Why am I bothering to relate all this history?  Because the second #ELLEdChat is all about using Google Apps for Education!  But I have to confess that for various reasons, which I’ll try to go into during the chat session, I didn’t use them very much.  So I am really looking forward to learning more how educators today incorporate them into their teaching.  On the other hand, Laurah, my co-host from TPT store Tools for Teachers by Laurah J, is a Google Certified Education Trainer so I’m sure she will have lots of great ideas.

Whether you use Google apps every day in a 1:1 classroom, share a set of Chromebooks with other classes, occasionally use Google Docs or Slides with students, or just wonder what the heck is all the fuss about and how does Google Drive work – you will probably find something of interest on March 20th at 7pm Eastern when we discuss how teachers are using Google Apps in Education today.  And who knows -- you might just change your answer to the question I posed in the title of this blog post.  :-)
Join the #ELLEdTech Twitter chat on March 20, 2016 at 7pm Eastern
Join us on March 20th for the 2nd #ELLEdTech Twitter chat!
Schedule and Questions
7:00 = Tell us your name, location, level and subject taught #EllEdTech
7:05 = Q1: How many of you are currently using Google Apps with ELLs? #EllEdTech
7:13 = Q2: Which Google tools are you currently using with your ELLs? #EllEdTech
7:21 = Q3: How are you using these tools to support language growth? #EllEdTech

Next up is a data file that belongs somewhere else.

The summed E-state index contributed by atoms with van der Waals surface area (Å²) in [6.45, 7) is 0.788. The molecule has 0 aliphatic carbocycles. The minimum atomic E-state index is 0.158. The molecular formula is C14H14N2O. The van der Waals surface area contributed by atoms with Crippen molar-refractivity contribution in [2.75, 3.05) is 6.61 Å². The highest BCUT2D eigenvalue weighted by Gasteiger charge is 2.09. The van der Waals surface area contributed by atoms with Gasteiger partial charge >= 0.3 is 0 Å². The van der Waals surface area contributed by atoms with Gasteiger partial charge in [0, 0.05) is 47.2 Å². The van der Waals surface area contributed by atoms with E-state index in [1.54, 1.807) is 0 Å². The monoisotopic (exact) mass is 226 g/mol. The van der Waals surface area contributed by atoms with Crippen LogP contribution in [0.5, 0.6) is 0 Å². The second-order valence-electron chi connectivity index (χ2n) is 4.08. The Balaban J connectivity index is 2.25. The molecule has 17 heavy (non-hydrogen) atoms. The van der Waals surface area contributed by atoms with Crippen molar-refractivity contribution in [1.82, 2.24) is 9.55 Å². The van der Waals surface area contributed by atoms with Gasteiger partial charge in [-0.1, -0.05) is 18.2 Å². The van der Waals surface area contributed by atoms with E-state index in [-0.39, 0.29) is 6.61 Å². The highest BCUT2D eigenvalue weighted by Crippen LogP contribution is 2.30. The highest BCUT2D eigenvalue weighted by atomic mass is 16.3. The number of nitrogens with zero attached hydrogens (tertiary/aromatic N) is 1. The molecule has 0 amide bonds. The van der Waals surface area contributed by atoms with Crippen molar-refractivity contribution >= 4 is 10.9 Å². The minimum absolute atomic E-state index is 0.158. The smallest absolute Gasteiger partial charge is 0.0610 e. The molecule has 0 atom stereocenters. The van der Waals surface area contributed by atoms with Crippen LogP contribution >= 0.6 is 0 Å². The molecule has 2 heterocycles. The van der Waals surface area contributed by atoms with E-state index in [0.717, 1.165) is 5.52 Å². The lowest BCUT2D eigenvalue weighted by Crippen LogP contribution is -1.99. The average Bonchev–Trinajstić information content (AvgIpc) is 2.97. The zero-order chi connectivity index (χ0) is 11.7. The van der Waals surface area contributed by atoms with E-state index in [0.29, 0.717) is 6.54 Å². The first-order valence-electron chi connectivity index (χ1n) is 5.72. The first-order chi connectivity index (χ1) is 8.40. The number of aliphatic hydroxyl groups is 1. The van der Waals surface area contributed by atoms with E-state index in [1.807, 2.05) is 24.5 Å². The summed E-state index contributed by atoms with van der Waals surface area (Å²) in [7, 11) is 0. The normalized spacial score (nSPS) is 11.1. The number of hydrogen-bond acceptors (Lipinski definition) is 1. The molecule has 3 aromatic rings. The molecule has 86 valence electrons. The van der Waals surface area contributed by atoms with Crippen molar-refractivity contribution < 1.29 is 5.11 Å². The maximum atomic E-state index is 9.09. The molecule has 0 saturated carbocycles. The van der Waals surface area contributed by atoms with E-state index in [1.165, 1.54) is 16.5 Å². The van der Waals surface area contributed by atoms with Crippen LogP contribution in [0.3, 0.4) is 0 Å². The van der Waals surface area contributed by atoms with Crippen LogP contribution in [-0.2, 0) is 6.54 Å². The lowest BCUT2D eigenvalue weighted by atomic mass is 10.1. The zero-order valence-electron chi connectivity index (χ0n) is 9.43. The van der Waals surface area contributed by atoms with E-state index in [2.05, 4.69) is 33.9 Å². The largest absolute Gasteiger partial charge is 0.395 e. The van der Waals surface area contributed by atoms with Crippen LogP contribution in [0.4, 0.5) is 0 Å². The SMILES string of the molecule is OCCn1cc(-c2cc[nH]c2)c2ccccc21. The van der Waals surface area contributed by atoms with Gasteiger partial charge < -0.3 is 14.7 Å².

7:29 = Q4: What benefits do you see from using Google Apps with ELLs? #EllEdTech
7:37 = Q5: What advice do you have for teachers just starting to use Google Apps with their ELLs? #EllEdTech

Directions for Joining the Chat
1. Log into Twitter on Sunday; the chat runs from 7:00 - 7:45pm Eastern.
2. Search for tweets with the hashtag #ELLEdTech in the search bar.  Make sure to click “All tweets.”
3. The first five minutes will be spent introducing ourselves.
4. Starting at 7:05, @ESOL_Odyssey or @The_ESL_Nexus will post questions every 8 minutes using Q1, Q2, Q3, etc. to identify the questions and the hashtag #ELLEdTech.
5.  Answer the questions by prefacing them with A1, A2, A3, etc. and use the hashtag #ELLEdTech.
6.  Follow any teachers who respond and are also using #ELLEdTech.
7.  Like (click the heart icon) and post responses to other teachers' tweets.

You can schedule your answers to the questions in advance by using an online scheduler such as TweetDeck or HootSuite (and remember to use A1, A2, etc. and #ELLEdTech).  Links are encouraged, but use tinyurl, bitly, or to shorten your link so it can be included in your tweet.  Just click one of those links, paste the longer link in the app's box to shorten it for Twitter, then paste the shortened link into your tweet. If you have relevant images, we encourage you to post them, too.

Is this your first Twitter chat? Here are our rules:

1. Please stay on topic.
2. Please do not post about paid products unless explicitly asked.
3. If you arrive after the chat has started, please try to read the previous tweets before joining in.
4. Feel free to just read, like, and/or retweet if you prefer -- we know the first time can be a little overwhelming!
5. Always use the hashtag #ELLEdTech when tweeting.
6. When responding to someone, please be sure to "mention" them by including their Twitter handle.
7. Make sure your twitter feed is set to "public." (And do remember that Twitter is completely public; that means anyone--students, parents, teachers, school staff, administrators--may see what you tweet.)

You are welcome to let any of your teacher friends who might be interested in joining us know about this Twitter chat. We can't wait to chat with you on Sunday evening!

Can't make it to the chat? Check out the archives to see what you missed!

Monday, March 7, 2016

Enjoy the Ides of March (and a Freebie)

"Beware the Ides of March."
-- Shakespeare, Julius Caesar

What’s the difference between a solstice and an equinox and, um, tell me again: